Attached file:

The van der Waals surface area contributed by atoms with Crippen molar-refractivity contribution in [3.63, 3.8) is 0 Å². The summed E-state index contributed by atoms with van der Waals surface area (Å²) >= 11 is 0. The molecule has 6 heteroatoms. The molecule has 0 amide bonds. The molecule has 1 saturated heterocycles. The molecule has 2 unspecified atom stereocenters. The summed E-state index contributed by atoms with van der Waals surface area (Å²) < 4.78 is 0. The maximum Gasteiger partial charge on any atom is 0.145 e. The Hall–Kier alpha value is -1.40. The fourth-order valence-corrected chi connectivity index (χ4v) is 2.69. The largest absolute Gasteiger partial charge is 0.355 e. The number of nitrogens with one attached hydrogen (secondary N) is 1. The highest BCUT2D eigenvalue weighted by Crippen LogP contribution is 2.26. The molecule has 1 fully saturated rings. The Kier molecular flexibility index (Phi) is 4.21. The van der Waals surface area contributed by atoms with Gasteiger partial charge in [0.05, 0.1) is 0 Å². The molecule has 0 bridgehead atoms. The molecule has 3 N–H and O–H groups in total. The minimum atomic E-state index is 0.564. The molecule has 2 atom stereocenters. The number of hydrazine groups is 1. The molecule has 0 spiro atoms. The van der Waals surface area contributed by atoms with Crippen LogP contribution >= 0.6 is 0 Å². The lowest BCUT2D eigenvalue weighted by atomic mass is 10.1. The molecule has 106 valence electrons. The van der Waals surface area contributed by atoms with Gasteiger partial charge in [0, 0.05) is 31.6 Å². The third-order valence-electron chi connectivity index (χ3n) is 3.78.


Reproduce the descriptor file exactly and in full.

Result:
The van der Waals surface area contributed by atoms with Crippen molar-refractivity contribution in [3.63, 3.8) is 0 Å². The summed E-state index contributed by atoms with van der Waals surface area (Å²) >= 11 is 0. The molecule has 6 heteroatoms. The molecule has 0 amide bonds. The molecule has 1 saturated heterocycles. The molecule has 2 unspecified atom stereocenters. The summed E-state index contributed by atoms with van der Waals surface area (Å²) < 4.78 is 0. The maximum Gasteiger partial charge on any atom is 0.145 e. The Hall–Kier alpha value is -1.40. The fourth-order valence-corrected chi connectivity index (χ4v) is 2.69. The largest absolute Gasteiger partial charge is 0.355 e. The number of nitrogens with one attached hydrogen (secondary N) is 1. The highest BCUT2D eigenvalue weighted by Crippen LogP contribution is 2.26. The molecule has 1 fully saturated rings. The Kier molecular flexibility index (Phi) is 4.21. The van der Waals surface area contributed by atoms with Gasteiger partial charge in [0.05, 0.1) is 0 Å². The molecule has 0 bridgehead atoms. The molecule has 3 N–H and O–H groups in total. The minimum atomic E-state index is 0.564. The molecule has 2 atom stereocenters. The number of hydrazine groups is 1. The molecule has 0 spiro atoms. The van der Waals surface area contributed by atoms with Crippen LogP contribution >= 0.6 is 0 Å². The lowest BCUT2D eigenvalue weighted by atomic mass is 10.1. The molecule has 106 valence electrons. The van der Waals surface area contributed by atoms with Gasteiger partial charge in [0, 0.05) is 31.6 Å². The third-order valence-electron chi connectivity index (χ3n) is 3.78.